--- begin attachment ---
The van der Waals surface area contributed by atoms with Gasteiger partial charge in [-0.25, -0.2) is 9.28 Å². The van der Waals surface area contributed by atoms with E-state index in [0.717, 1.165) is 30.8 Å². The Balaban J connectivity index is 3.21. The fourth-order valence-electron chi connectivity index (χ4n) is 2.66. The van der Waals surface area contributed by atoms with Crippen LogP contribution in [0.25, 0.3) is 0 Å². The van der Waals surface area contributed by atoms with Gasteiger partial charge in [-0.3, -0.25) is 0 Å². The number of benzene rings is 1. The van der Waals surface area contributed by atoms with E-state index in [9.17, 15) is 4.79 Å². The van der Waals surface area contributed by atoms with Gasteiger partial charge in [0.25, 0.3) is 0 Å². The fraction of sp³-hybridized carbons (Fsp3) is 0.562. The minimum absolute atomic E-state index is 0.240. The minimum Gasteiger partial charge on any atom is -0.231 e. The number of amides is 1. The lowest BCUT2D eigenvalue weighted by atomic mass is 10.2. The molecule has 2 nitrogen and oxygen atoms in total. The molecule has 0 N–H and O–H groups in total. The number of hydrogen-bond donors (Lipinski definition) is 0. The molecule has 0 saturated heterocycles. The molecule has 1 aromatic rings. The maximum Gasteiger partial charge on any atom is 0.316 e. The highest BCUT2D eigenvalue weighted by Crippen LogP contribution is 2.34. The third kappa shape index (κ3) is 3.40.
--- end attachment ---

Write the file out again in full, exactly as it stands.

The van der Waals surface area contributed by atoms with Gasteiger partial charge in [-0.25, -0.2) is 9.28 Å². The van der Waals surface area contributed by atoms with E-state index in [0.717, 1.165) is 30.8 Å². The Balaban J connectivity index is 3.21. The fourth-order valence-electron chi connectivity index (χ4n) is 2.66. The van der Waals surface area contributed by atoms with Crippen LogP contribution in [0.25, 0.3) is 0 Å². The van der Waals surface area contributed by atoms with Gasteiger partial charge in [-0.3, -0.25) is 0 Å². The number of benzene rings is 1. The van der Waals surface area contributed by atoms with E-state index in [9.17, 15) is 4.79 Å². The van der Waals surface area contributed by atoms with Gasteiger partial charge in [0.25, 0.3) is 0 Å². The fraction of sp³-hybridized carbons (Fsp3) is 0.562. The minimum absolute atomic E-state index is 0.240. The minimum Gasteiger partial charge on any atom is -0.231 e. The number of amides is 1. The lowest BCUT2D eigenvalue weighted by atomic mass is 10.2. The molecule has 2 nitrogen and oxygen atoms in total. The molecule has 0 N–H and O–H groups in total. The number of hydrogen-bond donors (Lipinski definition) is 0. The molecule has 0 saturated heterocycles. The molecule has 1 aromatic rings. The maximum Gasteiger partial charge on any atom is 0.316 e. The highest BCUT2D eigenvalue weighted by Crippen LogP contribution is 2.34. The third kappa shape index (κ3) is 3.40.